Lawrence D’Andrea, the Director of Food Service, gave a presentation to the Saline Area Schools Board of education during its Nov. 28 meeting about a few of the challenges the food service department faces as well as recent achievements. D’Andrea said the main challenges were increasing parental awareness of food service programs, complying with federal nutrition requirements, and increasing the number of meals sold that the district can receive reimbursement for from the federal government.
D'Andrea said many parents aren't aware of all the services and programs the food service department makes available, including school breakfasts and a website where parents can see the nutritional information for each menu item. The word is starting to get out about breakfasts, though, and the sales of school breakfasts are up by 800 over the same time last year, he said.
Parents can get a quick idea of what is on the menu by following the food service department's Twitter page, @shsfoodservice. A full menu with nutritional information and the ability to filter by allergen is also available through the nutrislice.com website.
Another challenge, D'Andrea said, is balancing federal regulations about using whole wheat, reducing sodium and offering fruit with creating meals that students will eat and enjoy. For instance, regulations require the food service staff to include fruit with meals, but students often don't eat the fruit. Food service staff are looking into whether they can donate uneaten fruit to Saline Area Social Service, D'Andrea said.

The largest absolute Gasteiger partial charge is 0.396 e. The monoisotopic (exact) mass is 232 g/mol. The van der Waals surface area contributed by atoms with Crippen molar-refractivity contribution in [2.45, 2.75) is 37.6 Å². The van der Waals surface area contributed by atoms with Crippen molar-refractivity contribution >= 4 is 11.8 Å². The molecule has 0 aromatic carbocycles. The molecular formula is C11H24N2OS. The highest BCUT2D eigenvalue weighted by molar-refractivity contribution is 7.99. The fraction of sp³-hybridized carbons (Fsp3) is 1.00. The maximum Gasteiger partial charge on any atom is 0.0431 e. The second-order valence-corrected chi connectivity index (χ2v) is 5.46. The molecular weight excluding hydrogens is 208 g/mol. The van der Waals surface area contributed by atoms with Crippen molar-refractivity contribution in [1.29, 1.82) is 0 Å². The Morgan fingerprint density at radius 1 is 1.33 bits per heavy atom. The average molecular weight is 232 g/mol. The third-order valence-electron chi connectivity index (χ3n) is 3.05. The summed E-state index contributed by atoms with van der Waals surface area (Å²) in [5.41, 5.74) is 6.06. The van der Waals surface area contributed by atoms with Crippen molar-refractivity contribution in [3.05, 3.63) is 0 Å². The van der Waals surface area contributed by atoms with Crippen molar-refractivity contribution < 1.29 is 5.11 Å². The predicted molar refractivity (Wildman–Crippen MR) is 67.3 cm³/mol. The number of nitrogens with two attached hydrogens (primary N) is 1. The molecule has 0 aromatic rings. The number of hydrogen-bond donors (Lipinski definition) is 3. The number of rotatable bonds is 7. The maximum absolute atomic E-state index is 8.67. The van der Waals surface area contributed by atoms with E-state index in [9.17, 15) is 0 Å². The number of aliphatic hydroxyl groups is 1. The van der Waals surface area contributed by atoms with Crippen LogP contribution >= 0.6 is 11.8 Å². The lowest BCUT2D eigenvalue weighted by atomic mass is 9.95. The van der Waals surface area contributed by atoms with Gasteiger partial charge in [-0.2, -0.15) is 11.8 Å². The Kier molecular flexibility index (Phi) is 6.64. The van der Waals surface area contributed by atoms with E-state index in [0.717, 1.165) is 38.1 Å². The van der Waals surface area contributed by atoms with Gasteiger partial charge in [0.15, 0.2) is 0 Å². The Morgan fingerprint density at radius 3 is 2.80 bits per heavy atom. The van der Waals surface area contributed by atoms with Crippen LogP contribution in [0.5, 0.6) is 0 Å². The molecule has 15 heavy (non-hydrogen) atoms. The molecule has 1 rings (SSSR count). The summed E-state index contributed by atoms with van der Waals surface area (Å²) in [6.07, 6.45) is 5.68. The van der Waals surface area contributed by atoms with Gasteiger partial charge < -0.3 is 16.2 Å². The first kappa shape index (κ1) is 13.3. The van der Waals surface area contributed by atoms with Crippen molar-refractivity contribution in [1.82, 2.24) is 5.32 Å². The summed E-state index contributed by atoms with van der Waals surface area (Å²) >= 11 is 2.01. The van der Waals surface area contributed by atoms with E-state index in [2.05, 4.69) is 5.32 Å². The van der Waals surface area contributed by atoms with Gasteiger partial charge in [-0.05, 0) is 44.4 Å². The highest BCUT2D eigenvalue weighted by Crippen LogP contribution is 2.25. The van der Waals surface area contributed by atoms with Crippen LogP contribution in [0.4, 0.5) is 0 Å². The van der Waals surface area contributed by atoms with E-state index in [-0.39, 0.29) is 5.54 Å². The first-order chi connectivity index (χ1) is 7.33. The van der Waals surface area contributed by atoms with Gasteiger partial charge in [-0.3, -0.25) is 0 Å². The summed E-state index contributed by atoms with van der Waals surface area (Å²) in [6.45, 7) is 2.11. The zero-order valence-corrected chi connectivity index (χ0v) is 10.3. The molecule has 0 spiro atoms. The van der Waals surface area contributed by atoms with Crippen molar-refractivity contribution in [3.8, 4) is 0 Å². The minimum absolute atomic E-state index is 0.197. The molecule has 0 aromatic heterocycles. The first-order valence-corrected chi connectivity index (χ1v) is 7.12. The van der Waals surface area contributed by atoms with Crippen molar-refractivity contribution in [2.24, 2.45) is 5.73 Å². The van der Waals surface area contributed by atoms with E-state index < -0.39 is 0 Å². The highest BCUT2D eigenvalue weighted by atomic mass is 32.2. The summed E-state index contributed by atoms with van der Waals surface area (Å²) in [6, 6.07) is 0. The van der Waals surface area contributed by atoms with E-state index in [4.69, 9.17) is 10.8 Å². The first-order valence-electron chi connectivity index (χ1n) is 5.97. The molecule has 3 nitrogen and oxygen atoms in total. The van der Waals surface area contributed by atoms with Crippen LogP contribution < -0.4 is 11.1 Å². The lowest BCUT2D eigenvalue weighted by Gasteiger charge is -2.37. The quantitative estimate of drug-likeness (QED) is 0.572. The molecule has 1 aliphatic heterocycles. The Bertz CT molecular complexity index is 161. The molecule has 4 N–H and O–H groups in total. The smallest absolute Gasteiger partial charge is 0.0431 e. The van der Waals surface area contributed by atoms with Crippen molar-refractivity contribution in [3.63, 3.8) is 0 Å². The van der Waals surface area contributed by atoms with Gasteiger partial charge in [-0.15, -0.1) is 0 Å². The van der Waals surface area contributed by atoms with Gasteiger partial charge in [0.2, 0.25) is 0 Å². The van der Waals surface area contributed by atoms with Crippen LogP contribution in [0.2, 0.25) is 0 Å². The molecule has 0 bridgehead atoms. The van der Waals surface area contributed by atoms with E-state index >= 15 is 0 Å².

And finally, while the "ala carte" option is popular with students, these items are not reimbursable, so the district is working on upping sales of reimbursable meals.
Assistant Director of Food Service Chris Simpson provided some fun facts about concessions in the school district. 120 pounds of nacho cheese and 1,320 slices of pizza were sold during football season.
During a round of questions from school board trustees, D'Andrea also noted the school system has instituted a "no lunch-shaming" policy for students this year. That means if a student can't pay for lunch, he or she is given the same lunch as everybody else and isn't scolded or punished in any way. Instead, staff keep track of families in arrears, and D'Andrea contacts the parents to work out a payment plan or to help them sign up for free or reduced-cost lunches.
See the PDF document attached for more facts about Saline’s food service department.